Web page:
the branch of the food-processing industry that manufactures macaroni products.
There were 39 macaroni factories in Russia in 1913, with a total annual output of about 30,000 tons. In 1972, the USSR’s macaroni industry included more than 100 enterprises equipped with modern machinery. Their total annual output was 1,328,000 tons (see Table 1). The USSR is second only to Italy in the production of macaroni products. Per capita consumption in the USSR was 5.4 kg in 1972.
|Table 1. Macaroni production in the USSR (thousands of tons)|
The USSR’s macaroni industry uses continuous-action screw presses and dryers, which make it possible to set up mechanized production lines. Automatic continuous-action presses, continuous belt-type dryers, and automatic packaging machines are being introduced.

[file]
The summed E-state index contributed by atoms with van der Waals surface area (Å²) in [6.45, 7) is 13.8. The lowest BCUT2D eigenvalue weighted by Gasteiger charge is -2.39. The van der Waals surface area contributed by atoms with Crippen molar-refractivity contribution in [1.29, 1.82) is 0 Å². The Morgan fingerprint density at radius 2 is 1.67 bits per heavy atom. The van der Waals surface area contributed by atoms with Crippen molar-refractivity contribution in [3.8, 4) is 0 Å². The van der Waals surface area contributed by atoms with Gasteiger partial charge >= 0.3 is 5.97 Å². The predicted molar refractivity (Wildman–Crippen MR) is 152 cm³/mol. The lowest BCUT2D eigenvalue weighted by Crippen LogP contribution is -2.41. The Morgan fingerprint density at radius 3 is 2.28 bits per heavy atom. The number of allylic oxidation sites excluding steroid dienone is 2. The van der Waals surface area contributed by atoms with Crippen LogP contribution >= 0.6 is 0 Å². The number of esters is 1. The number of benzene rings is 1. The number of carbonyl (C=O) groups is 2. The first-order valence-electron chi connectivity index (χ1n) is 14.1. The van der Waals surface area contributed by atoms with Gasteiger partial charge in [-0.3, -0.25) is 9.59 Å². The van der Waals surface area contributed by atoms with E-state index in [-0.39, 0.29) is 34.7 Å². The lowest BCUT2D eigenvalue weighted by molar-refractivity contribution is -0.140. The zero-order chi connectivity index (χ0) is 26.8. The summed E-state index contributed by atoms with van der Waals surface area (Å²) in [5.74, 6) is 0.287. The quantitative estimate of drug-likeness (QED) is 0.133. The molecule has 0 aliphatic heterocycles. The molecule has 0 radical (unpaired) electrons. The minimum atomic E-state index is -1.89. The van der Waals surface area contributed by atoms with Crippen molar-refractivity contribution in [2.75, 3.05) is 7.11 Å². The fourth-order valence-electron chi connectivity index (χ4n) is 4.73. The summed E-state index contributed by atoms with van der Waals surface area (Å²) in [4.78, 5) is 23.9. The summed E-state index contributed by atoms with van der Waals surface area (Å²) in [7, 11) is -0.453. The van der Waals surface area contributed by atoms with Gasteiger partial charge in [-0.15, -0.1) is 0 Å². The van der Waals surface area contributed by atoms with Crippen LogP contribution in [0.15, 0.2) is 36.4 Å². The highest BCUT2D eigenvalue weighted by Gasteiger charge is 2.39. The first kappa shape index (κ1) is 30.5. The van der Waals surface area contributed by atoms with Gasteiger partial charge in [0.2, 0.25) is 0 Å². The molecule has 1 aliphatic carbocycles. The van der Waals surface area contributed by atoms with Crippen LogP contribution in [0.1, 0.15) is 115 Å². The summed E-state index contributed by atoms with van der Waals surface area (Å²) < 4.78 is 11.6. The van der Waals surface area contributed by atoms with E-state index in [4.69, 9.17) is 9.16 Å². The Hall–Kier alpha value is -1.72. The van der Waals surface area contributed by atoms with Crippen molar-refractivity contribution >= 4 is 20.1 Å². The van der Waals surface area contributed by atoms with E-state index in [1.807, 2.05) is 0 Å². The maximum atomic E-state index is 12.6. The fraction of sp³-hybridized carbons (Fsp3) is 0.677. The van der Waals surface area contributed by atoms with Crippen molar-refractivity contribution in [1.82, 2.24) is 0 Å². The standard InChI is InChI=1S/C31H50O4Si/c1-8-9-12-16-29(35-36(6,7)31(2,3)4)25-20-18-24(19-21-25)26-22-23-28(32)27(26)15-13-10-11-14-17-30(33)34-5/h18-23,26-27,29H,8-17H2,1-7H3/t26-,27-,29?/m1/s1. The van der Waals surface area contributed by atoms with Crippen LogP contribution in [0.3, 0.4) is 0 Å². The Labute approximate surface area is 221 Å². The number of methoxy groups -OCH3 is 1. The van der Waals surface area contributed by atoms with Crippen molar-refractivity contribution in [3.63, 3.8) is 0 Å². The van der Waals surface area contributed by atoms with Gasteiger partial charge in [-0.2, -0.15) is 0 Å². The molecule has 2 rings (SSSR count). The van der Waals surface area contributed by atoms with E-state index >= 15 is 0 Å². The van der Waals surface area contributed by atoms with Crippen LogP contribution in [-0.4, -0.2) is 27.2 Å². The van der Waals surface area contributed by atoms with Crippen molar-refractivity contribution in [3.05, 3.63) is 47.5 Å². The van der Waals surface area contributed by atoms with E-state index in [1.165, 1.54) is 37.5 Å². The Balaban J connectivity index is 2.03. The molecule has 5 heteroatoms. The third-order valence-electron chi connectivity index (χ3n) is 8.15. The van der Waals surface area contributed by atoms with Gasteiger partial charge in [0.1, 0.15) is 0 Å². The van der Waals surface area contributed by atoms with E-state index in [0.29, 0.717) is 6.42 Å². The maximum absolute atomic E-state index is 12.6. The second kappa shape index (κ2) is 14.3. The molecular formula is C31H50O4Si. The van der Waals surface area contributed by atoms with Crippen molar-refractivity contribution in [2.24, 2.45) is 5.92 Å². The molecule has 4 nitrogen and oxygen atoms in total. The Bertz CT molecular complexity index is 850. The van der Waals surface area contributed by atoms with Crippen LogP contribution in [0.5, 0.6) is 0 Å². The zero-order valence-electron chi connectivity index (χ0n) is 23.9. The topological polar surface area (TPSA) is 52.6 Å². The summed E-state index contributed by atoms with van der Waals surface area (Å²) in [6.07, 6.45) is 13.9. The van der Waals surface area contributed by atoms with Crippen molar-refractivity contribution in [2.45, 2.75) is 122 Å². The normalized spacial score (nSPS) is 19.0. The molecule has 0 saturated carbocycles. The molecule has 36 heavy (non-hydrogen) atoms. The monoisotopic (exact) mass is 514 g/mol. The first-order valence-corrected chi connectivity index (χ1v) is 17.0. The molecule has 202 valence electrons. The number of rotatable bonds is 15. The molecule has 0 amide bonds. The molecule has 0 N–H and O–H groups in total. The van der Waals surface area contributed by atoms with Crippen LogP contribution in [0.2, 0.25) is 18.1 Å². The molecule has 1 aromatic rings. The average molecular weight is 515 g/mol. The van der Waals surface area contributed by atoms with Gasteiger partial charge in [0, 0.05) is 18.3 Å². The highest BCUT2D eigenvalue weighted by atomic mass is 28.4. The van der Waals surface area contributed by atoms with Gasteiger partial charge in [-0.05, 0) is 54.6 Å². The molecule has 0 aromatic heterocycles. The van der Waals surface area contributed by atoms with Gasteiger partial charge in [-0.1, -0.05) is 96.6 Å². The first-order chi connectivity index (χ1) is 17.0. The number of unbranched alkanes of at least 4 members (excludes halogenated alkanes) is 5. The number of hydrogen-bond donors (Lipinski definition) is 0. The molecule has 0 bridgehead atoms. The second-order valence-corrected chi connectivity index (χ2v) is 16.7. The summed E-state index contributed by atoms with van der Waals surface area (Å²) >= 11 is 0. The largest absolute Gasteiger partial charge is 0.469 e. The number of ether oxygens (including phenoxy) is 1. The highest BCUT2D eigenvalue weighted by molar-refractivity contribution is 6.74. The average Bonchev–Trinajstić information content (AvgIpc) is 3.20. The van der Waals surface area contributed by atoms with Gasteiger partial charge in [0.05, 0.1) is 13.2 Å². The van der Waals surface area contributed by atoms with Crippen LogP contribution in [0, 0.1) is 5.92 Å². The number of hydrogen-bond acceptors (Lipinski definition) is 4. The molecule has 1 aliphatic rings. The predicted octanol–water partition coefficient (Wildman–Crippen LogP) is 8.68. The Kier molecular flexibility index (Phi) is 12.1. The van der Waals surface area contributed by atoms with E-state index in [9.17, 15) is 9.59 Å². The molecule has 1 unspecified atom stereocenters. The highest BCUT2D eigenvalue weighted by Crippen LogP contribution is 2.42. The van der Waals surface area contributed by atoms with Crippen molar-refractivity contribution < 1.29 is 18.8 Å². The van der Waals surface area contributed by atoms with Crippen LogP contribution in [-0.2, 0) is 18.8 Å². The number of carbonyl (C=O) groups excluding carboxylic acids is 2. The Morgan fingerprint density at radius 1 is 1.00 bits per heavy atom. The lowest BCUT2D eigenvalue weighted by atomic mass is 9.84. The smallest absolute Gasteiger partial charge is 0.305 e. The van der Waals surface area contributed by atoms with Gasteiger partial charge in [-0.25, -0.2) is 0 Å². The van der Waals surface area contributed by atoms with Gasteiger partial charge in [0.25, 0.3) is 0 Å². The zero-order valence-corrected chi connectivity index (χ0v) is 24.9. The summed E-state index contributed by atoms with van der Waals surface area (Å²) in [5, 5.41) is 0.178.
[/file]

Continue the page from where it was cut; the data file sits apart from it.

Large macaroni factories have been built in Moscow, Leningrad, Gorky, Ufa, Cheliabinsk, and Dnepropetrovsk. The Gorky Macaroni Factory, with a capacity of 30,000 tons per year, is equipped entirely with transfer lines and produces goods that have been awarded the State Seal of Quality. At a number of operating enterprises modernization is under way to replace nonintegrated pieces of equipment with specialized production lines. Measures are being taken to concentrate production, increase the output of 250-, 500-, and 1,000-g packages of macaroni, and improve the quality and selection of products to meet the demands of the public.
The output of macaroni products in other socialist countries is increasing. The 1971 per capita production in Hungary was (in kg) 2.9; in the German Democratic Republic, 2.7; in Yugoslavia, 2.4; and in Czechoslovakia, 2.1.
The 1971 per capita production of macaroni products in Italy was (in kg) 31.2; in France, 5.8; and in the Federal Republic of Germany, 3.2.